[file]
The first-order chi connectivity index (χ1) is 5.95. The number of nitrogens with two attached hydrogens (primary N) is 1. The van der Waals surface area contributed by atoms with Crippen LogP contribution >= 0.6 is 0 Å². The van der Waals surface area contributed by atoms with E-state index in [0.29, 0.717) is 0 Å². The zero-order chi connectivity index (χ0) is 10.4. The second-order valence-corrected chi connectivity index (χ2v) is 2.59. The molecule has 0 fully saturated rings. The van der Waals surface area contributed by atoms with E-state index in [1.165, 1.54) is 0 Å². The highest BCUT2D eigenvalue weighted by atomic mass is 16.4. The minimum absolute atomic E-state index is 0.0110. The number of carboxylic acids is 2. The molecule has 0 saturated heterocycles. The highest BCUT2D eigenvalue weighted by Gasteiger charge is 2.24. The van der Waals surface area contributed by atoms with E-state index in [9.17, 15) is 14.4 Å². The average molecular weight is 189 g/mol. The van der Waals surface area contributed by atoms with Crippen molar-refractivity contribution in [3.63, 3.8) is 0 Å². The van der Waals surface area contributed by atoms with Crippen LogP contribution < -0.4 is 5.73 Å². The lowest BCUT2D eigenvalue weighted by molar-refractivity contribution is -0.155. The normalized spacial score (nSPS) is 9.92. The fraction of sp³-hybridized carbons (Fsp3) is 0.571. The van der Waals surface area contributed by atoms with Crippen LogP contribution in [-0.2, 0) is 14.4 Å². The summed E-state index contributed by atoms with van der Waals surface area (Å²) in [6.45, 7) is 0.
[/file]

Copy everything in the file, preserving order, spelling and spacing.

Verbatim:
The first-order chi connectivity index (χ1) is 5.95. The number of nitrogens with two attached hydrogens (primary N) is 1. The van der Waals surface area contributed by atoms with Crippen LogP contribution >= 0.6 is 0 Å². The van der Waals surface area contributed by atoms with E-state index in [0.29, 0.717) is 0 Å². The zero-order chi connectivity index (χ0) is 10.4. The second-order valence-corrected chi connectivity index (χ2v) is 2.59. The molecule has 0 fully saturated rings. The van der Waals surface area contributed by atoms with E-state index in [1.165, 1.54) is 0 Å². The highest BCUT2D eigenvalue weighted by atomic mass is 16.4. The minimum absolute atomic E-state index is 0.0110. The number of carboxylic acids is 2. The molecule has 0 saturated heterocycles. The highest BCUT2D eigenvalue weighted by Gasteiger charge is 2.24. The van der Waals surface area contributed by atoms with E-state index in [9.17, 15) is 14.4 Å². The average molecular weight is 189 g/mol. The van der Waals surface area contributed by atoms with Crippen molar-refractivity contribution in [3.63, 3.8) is 0 Å². The van der Waals surface area contributed by atoms with Crippen LogP contribution < -0.4 is 5.73 Å². The lowest BCUT2D eigenvalue weighted by molar-refractivity contribution is -0.155. The normalized spacial score (nSPS) is 9.92. The fraction of sp³-hybridized carbons (Fsp3) is 0.571. The van der Waals surface area contributed by atoms with Crippen LogP contribution in [-0.2, 0) is 14.4 Å². The summed E-state index contributed by atoms with van der Waals surface area (Å²) in [6.45, 7) is 0.